Who's next: Syria or Iran ?

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now looks like USA will attack Syria instead of Iran or both of them.Maybe USA will just attack Iran's nuclear facillities and Israel gonna go for Syria.
Today I have read that there was an explosion in Busherhr where reactor is being build, here we go again spreading democracy with bombs .
Lets see what develops .
 

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  • #2
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A minute ago I read that Iran and Syria have just teamed up, but it is, I guess, not an anti-american alliance. So, if we attack one or the other, guess we will be attacking both.

Also, what about NK?

It is good to see that the media is really giving the president some options.
 
  • #3
loseyourname
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Well, heck, if we're just going to engage in unfounded speculation, I say that the new Iraqi army, once it is fully trained and equipped, has rid itself of insurgents, and been sold nuclear weapons by the US, will then invade Iran. Why should the US do it and what's the hurry?
 
  • #4
russ_watters
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loseyourname said:
Well, heck, if we're just going to engage in unfounded speculation...
Lichtenstein. Mark my words.
 
  • #5
BobG
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russ_watters said:
Lichtenstein. Mark my words.
Why?

At least on the surface, it would seem like diplomacy has been fairly effective at improving US-Lichtenstein relations.

Sure, they call their administrative divisions 'communes' instead of states or provinces, but I think that's just a difference in terminology. And they are suspected of some pretty serious money laundering.

On the other hand, they have bent to external pressure and have passed some anti-money-laundering legislation. While I'm not sure how extensive it is, it's at least a start at resolving our main beef with them. And even though we don't have an embassy in Lichtenstein, we did recently sign a Mutual Legal Assistance Treaty with them.

I thought we were making progress with them.

Is the anti-money-laundering legislation being interpreted as just a weak ploy to buy time?
 
  • #6
loseyourname said:
Well, heck, if we're just going to engage in unfounded speculation, I say that the new Iraqi army, once it is fully trained and equipped, has rid itself of insurgents, and been sold nuclear weapons by the US, will then invade Iran. Why should the US do it and what's the hurry?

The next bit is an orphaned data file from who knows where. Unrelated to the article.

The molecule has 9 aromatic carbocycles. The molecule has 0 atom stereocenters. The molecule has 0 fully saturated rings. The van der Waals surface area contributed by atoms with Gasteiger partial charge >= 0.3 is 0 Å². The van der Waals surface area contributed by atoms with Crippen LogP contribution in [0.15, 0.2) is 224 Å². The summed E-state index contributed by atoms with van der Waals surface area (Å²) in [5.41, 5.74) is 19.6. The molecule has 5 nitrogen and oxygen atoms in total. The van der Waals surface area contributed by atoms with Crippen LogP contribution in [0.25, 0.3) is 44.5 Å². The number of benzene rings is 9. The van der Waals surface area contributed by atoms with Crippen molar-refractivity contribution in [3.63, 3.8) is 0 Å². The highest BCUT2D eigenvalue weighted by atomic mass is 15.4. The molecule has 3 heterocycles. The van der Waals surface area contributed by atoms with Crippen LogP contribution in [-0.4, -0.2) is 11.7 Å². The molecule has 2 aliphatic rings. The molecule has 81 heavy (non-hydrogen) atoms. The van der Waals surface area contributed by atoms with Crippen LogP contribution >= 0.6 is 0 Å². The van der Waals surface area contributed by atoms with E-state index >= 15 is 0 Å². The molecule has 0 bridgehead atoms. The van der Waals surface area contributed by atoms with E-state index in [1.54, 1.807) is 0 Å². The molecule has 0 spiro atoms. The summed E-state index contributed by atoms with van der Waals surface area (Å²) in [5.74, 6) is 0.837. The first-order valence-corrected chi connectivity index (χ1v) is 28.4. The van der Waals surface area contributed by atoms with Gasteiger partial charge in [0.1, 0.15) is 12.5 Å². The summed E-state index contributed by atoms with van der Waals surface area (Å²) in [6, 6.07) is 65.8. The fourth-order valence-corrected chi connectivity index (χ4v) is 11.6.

Might be true, but then again Hussein and Bin Laden were both supported by the US, and in the long run didn't turn out to be the puppets they were expected to be.
 
  • #7
russ_watters
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the number 42 said:
Might be true, but then again Hussein and Bin Laden were both supported by the US, and in the long run didn't turn out to be the puppets they were expected to be.
That is such a bad mischaracterization: I'm not going to explan it - just pointing it out.
 
  • #8
selfAdjoint
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russ_waters said:
]
the number 42 Might be true said:
That is such a bad mischaracterization: I'm not going to explan it - just pointing it out.
Well the US supported the muhadjin against the soviets in Afghanistan, and that is where bin Laden trained and recruited. And US support for the Hussain regime during the Iran-Iraq war is well documented. So what's so bad about the characterisation?
 
  • #9
BobG
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selfAdjoint said:
Well the US supported the muhadjin against the soviets in Afghanistan, and that is where bin Laden trained and recruited. And US support for the Hussain regime during the Iran-Iraq war is well documented. So what's so bad about the characterisation?
The idea that anything was expected beyond aggravation for someone we didn't like.

Might be true, but then again Hussein and Bin Laden were both supported by the US....
Accurate statement.

.... and in the long run didn't turn out to be the puppets they were expected to be.
Inaccurate statement.

They caused one of our foes trouble and that was enough. I don't think there was a long range goal for either association.

How great of an idea this was is debatable. Sometimes it meets your immediate goal, but it certainly looks embarrassing years later when some unsavory character you've supported in the past turns out to cause you as much trouble as they caused your foe. Then again, not helping that group cause your foe aggravation probably wouldn't have prevented the trouble that group caused you later on.

In other words, it's irrelevant unless you can show how that past support helped that group to be better able to cause us trouble later on.